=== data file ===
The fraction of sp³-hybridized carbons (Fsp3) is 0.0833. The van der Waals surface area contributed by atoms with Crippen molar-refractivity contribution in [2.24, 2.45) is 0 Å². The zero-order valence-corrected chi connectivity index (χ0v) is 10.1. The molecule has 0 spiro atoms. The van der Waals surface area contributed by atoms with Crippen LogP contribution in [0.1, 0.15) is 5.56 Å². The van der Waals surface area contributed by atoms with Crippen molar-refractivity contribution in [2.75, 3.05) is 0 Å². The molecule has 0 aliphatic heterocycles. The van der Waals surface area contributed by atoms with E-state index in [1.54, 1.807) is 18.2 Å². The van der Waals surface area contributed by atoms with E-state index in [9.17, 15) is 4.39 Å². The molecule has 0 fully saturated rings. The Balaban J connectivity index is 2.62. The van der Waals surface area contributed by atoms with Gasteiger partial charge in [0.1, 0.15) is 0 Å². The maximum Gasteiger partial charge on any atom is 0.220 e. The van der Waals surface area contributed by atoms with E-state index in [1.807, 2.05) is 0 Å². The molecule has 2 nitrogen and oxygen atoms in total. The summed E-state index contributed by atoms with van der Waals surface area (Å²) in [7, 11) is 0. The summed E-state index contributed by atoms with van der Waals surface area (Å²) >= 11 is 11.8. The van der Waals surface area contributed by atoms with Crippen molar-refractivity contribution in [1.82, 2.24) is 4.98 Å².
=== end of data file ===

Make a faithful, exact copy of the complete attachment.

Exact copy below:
The fraction of sp³-hybridized carbons (Fsp3) is 0.0833. The van der Waals surface area contributed by atoms with Crippen molar-refractivity contribution in [2.24, 2.45) is 0 Å². The zero-order valence-corrected chi connectivity index (χ0v) is 10.1. The molecule has 0 spiro atoms. The van der Waals surface area contributed by atoms with Crippen LogP contribution in [0.1, 0.15) is 5.56 Å². The van der Waals surface area contributed by atoms with Crippen molar-refractivity contribution in [2.75, 3.05) is 0 Å². The molecule has 0 aliphatic heterocycles. The van der Waals surface area contributed by atoms with E-state index in [1.54, 1.807) is 18.2 Å². The van der Waals surface area contributed by atoms with E-state index in [9.17, 15) is 4.39 Å². The molecule has 0 fully saturated rings. The Balaban J connectivity index is 2.62. The van der Waals surface area contributed by atoms with Gasteiger partial charge in [0.1, 0.15) is 0 Å². The maximum Gasteiger partial charge on any atom is 0.220 e. The van der Waals surface area contributed by atoms with E-state index in [1.807, 2.05) is 0 Å². The molecule has 2 nitrogen and oxygen atoms in total. The summed E-state index contributed by atoms with van der Waals surface area (Å²) in [7, 11) is 0. The summed E-state index contributed by atoms with van der Waals surface area (Å²) >= 11 is 11.8. The van der Waals surface area contributed by atoms with Crippen molar-refractivity contribution in [1.82, 2.24) is 4.98 Å².